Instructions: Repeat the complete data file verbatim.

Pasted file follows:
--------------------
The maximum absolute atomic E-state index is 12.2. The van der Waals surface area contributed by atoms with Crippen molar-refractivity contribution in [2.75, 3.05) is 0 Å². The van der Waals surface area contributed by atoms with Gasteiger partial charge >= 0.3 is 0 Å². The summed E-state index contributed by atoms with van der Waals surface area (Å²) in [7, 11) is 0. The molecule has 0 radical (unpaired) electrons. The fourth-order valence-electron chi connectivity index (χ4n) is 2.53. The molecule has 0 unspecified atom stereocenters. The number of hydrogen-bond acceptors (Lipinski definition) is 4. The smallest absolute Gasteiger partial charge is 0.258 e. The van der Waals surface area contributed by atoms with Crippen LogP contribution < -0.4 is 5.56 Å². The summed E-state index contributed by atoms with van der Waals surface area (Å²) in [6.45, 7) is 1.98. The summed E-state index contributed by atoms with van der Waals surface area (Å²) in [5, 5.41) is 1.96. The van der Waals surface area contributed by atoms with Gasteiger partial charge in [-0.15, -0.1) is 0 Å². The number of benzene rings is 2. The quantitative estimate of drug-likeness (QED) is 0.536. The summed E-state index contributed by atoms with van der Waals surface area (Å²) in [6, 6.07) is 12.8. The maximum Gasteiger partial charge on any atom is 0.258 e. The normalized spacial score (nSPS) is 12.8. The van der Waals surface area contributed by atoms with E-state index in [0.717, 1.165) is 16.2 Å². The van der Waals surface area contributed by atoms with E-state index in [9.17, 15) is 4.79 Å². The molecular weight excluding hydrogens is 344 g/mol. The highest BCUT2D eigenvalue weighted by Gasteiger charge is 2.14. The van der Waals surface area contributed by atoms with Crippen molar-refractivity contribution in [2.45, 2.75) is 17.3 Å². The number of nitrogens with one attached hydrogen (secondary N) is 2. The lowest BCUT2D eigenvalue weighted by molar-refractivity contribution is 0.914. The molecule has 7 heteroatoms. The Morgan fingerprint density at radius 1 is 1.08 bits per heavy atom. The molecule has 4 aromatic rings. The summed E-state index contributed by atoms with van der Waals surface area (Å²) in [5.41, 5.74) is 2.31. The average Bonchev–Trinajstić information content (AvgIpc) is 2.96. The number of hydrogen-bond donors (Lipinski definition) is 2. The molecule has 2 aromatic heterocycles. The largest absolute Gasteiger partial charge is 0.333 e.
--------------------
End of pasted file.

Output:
The maximum absolute atomic E-state index is 12.2. The van der Waals surface area contributed by atoms with Crippen molar-refractivity contribution in [2.75, 3.05) is 0 Å². The van der Waals surface area contributed by atoms with Gasteiger partial charge >= 0.3 is 0 Å². The summed E-state index contributed by atoms with van der Waals surface area (Å²) in [7, 11) is 0. The molecule has 0 radical (unpaired) electrons. The fourth-order valence-electron chi connectivity index (χ4n) is 2.53. The molecule has 0 unspecified atom stereocenters. The number of hydrogen-bond acceptors (Lipinski definition) is 4. The smallest absolute Gasteiger partial charge is 0.258 e. The van der Waals surface area contributed by atoms with Crippen LogP contribution < -0.4 is 5.56 Å². The summed E-state index contributed by atoms with van der Waals surface area (Å²) in [6.45, 7) is 1.98. The summed E-state index contributed by atoms with van der Waals surface area (Å²) in [5, 5.41) is 1.96. The van der Waals surface area contributed by atoms with Gasteiger partial charge in [-0.15, -0.1) is 0 Å². The number of benzene rings is 2. The quantitative estimate of drug-likeness (QED) is 0.536. The summed E-state index contributed by atoms with van der Waals surface area (Å²) in [6, 6.07) is 12.8. The maximum Gasteiger partial charge on any atom is 0.258 e. The normalized spacial score (nSPS) is 12.8. The van der Waals surface area contributed by atoms with E-state index in [0.717, 1.165) is 16.2 Å². The van der Waals surface area contributed by atoms with E-state index in [9.17, 15) is 4.79 Å². The molecular weight excluding hydrogens is 344 g/mol. The highest BCUT2D eigenvalue weighted by Gasteiger charge is 2.14. The van der Waals surface area contributed by atoms with Crippen molar-refractivity contribution in [2.45, 2.75) is 17.3 Å². The number of nitrogens with one attached hydrogen (secondary N) is 2. The lowest BCUT2D eigenvalue weighted by molar-refractivity contribution is 0.914. The molecule has 7 heteroatoms. The Morgan fingerprint density at radius 1 is 1.08 bits per heavy atom. The molecule has 4 aromatic rings. The summed E-state index contributed by atoms with van der Waals surface area (Å²) in [5.41, 5.74) is 2.31. The average Bonchev–Trinajstić information content (AvgIpc) is 2.96. The number of hydrogen-bond donors (Lipinski definition) is 2. The molecule has 2 aromatic heterocycles. The largest absolute Gasteiger partial charge is 0.333 e.